Can you explain what you mean by "the whole model disappears"?
There are quite some interpretations of what that could mean.
Maybe a screenshot of the state before and after switching on shadows could clarify that a bit.
Out of the blue, there are some rules of thumb when it comes to strange visual effects in 3D graphics:
I hope, at least some of what I wrote was helpful.
Have a nice day!
Thank you Peter for your generous help !
The picture below explains my issue. On the left side we can see the 3D model without shadows and when I activated the shadows everything disapears (Grid, objects ...) my frame looks like the right side of the picture.
For the OpenGL version I'm on 3.0 (Frame Buffer Objects).
That's weird because I never had this problem with the previous versions (12.0,12.2) .
I'll have a look on NVIDIA configuration !
Was there a particular problem (other than the current one with the shadows) that you changed the OpenGL version to 3.0? (I know of cases where that particular version created some problems.)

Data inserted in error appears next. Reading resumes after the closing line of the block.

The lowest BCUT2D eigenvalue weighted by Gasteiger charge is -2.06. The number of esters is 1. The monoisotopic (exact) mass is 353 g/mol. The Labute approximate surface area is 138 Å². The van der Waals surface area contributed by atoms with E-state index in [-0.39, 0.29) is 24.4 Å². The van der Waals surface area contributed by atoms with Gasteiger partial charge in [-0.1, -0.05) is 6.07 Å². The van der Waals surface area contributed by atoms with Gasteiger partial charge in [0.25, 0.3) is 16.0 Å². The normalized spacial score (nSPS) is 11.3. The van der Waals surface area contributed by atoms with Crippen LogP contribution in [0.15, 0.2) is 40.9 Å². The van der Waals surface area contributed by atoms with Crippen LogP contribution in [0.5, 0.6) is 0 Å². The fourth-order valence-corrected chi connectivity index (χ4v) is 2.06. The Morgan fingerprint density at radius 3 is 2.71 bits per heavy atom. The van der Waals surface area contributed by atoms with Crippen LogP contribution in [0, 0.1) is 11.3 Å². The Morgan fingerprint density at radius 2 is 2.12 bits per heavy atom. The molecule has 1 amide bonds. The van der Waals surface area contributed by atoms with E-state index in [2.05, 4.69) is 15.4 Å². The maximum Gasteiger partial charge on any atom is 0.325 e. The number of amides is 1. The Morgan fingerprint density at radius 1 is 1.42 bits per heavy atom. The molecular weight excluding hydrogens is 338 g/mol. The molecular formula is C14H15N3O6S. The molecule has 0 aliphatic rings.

If that is not the case, could your change it to 3.1 and try shadows again?
By the way: you can display some informations, e.g. about your graphics adapter and driver if you press the button "F" while your active window is a 3D window.
On the bottom there will be a line with some indicators about your visualization:
FPS (frames per second - this will update quite often, e.g. whenever you change the camera in your scene
Nodes: The number of nodes in your scene (If this value is high (e.g., several hundreds of thousands), it indicates a probably bad performance on most computers)
Polygons: The number of polygons in your scene (If this value is high (e.g. several millions), it indicates a possibly bad performance with old graphics adapters)
RAM: A rough estimate of the RAM used for this scene
... and finally the maximally possible OpenGL version your graphics driver claims to support (this value, however, is known to be incorrect in some cases where an obviously incapable graphics adapter claimed to be a magnificent piece of modern technology just before it greatly failed to proof that),
the graphics adapter manufacturer and the currently active driver version.
If there is no line at all, you probably have an AMD card with an older driver or an on-board graphics adapter.
In that case I would definitely recommend updating the graphics driver.
Note that Windows is pretty reluctant in showing your the latest driver so (if you have the possibility) I suggest you go to the NVIDIA site and look for a current and suitable driver there - the difference might be several years of driver development.